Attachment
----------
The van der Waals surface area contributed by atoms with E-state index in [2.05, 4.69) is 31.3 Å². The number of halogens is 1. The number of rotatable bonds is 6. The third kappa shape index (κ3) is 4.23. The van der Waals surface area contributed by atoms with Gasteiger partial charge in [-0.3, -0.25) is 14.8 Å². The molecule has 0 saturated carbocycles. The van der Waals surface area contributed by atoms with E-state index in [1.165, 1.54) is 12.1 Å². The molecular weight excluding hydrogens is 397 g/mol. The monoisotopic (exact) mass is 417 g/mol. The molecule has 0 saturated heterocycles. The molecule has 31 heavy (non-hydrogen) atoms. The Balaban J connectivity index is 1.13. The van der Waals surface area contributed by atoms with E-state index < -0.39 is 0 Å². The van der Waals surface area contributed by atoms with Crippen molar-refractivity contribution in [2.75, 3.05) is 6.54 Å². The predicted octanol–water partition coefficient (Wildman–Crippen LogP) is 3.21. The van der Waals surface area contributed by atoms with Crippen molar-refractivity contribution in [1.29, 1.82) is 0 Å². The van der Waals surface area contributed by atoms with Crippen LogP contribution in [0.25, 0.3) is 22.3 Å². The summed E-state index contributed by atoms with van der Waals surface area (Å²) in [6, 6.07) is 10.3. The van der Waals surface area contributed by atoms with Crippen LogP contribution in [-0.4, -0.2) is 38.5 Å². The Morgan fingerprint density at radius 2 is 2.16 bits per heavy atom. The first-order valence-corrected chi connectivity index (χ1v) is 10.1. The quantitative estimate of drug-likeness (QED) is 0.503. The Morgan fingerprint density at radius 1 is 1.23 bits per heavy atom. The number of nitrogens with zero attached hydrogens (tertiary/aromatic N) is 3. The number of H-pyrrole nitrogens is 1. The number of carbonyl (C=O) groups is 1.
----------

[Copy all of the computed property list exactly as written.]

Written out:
The van der Waals surface area contributed by atoms with E-state index in [2.05, 4.69) is 31.3 Å². The number of halogens is 1. The number of rotatable bonds is 6. The third kappa shape index (κ3) is 4.23. The van der Waals surface area contributed by atoms with Gasteiger partial charge in [-0.3, -0.25) is 14.8 Å². The molecule has 0 saturated carbocycles. The van der Waals surface area contributed by atoms with E-state index in [1.165, 1.54) is 12.1 Å². The molecular weight excluding hydrogens is 397 g/mol. The monoisotopic (exact) mass is 417 g/mol. The molecule has 0 saturated heterocycles. The molecule has 31 heavy (non-hydrogen) atoms. The Balaban J connectivity index is 1.13. The van der Waals surface area contributed by atoms with E-state index < -0.39 is 0 Å². The van der Waals surface area contributed by atoms with Crippen molar-refractivity contribution in [2.75, 3.05) is 6.54 Å². The predicted octanol–water partition coefficient (Wildman–Crippen LogP) is 3.21. The van der Waals surface area contributed by atoms with Crippen molar-refractivity contribution in [1.29, 1.82) is 0 Å². The van der Waals surface area contributed by atoms with Crippen LogP contribution in [0.25, 0.3) is 22.3 Å². The summed E-state index contributed by atoms with van der Waals surface area (Å²) in [6, 6.07) is 10.3. The van der Waals surface area contributed by atoms with Crippen LogP contribution in [-0.4, -0.2) is 38.5 Å². The Morgan fingerprint density at radius 2 is 2.16 bits per heavy atom. The first-order valence-corrected chi connectivity index (χ1v) is 10.1. The quantitative estimate of drug-likeness (QED) is 0.503. The Morgan fingerprint density at radius 1 is 1.23 bits per heavy atom. The number of nitrogens with zero attached hydrogens (tertiary/aromatic N) is 3. The number of H-pyrrole nitrogens is 1. The number of carbonyl (C=O) groups is 1.